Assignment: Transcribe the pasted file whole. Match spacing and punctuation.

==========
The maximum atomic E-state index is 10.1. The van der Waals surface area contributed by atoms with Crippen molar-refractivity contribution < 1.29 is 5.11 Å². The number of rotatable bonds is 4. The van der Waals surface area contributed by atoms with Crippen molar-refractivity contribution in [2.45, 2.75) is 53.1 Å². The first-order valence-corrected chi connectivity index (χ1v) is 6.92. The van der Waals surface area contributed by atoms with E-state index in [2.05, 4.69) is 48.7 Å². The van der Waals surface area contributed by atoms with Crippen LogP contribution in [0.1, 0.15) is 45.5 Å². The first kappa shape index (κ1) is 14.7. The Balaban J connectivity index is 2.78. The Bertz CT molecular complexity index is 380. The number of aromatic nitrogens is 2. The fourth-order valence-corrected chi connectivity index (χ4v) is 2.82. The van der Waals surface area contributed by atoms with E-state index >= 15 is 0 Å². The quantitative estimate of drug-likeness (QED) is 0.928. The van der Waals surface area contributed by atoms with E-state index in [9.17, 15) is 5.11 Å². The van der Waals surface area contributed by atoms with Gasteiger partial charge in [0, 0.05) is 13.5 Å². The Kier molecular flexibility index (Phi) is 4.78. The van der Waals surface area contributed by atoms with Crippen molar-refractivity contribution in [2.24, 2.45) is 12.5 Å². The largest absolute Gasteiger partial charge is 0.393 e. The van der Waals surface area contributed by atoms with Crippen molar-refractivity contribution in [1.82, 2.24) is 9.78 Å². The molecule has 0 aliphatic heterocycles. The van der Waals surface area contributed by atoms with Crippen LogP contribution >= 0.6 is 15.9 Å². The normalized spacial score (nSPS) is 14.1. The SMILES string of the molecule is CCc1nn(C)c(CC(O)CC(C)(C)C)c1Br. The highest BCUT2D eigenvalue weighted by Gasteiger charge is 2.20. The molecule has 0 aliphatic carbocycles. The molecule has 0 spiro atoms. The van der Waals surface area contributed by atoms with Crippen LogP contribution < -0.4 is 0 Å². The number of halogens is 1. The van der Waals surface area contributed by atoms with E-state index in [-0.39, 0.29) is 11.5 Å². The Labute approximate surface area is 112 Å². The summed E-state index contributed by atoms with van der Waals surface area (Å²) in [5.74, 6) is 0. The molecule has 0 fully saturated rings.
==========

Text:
The maximum atomic E-state index is 10.1. The van der Waals surface area contributed by atoms with Crippen molar-refractivity contribution < 1.29 is 5.11 Å². The number of rotatable bonds is 4. The van der Waals surface area contributed by atoms with Crippen molar-refractivity contribution in [2.45, 2.75) is 53.1 Å². The first-order valence-corrected chi connectivity index (χ1v) is 6.92. The van der Waals surface area contributed by atoms with E-state index in [2.05, 4.69) is 48.7 Å². The van der Waals surface area contributed by atoms with Crippen LogP contribution in [0.1, 0.15) is 45.5 Å². The first kappa shape index (κ1) is 14.7. The Balaban J connectivity index is 2.78. The Bertz CT molecular complexity index is 380. The number of aromatic nitrogens is 2. The fourth-order valence-corrected chi connectivity index (χ4v) is 2.82. The van der Waals surface area contributed by atoms with E-state index >= 15 is 0 Å². The quantitative estimate of drug-likeness (QED) is 0.928. The van der Waals surface area contributed by atoms with E-state index in [9.17, 15) is 5.11 Å². The van der Waals surface area contributed by atoms with Gasteiger partial charge in [0, 0.05) is 13.5 Å². The Kier molecular flexibility index (Phi) is 4.78. The van der Waals surface area contributed by atoms with Crippen molar-refractivity contribution in [2.24, 2.45) is 12.5 Å². The largest absolute Gasteiger partial charge is 0.393 e. The van der Waals surface area contributed by atoms with Crippen molar-refractivity contribution in [1.82, 2.24) is 9.78 Å². The molecule has 0 aliphatic heterocycles. The van der Waals surface area contributed by atoms with Crippen LogP contribution >= 0.6 is 15.9 Å². The normalized spacial score (nSPS) is 14.1. The SMILES string of the molecule is CCc1nn(C)c(CC(O)CC(C)(C)C)c1Br. The highest BCUT2D eigenvalue weighted by Gasteiger charge is 2.20. The molecule has 0 aliphatic carbocycles. The molecule has 0 spiro atoms. The van der Waals surface area contributed by atoms with Crippen LogP contribution < -0.4 is 0 Å². The number of halogens is 1. The van der Waals surface area contributed by atoms with E-state index in [-0.39, 0.29) is 11.5 Å². The Labute approximate surface area is 112 Å². The summed E-state index contributed by atoms with van der Waals surface area (Å²) in [5.74, 6) is 0. The molecule has 0 fully saturated rings.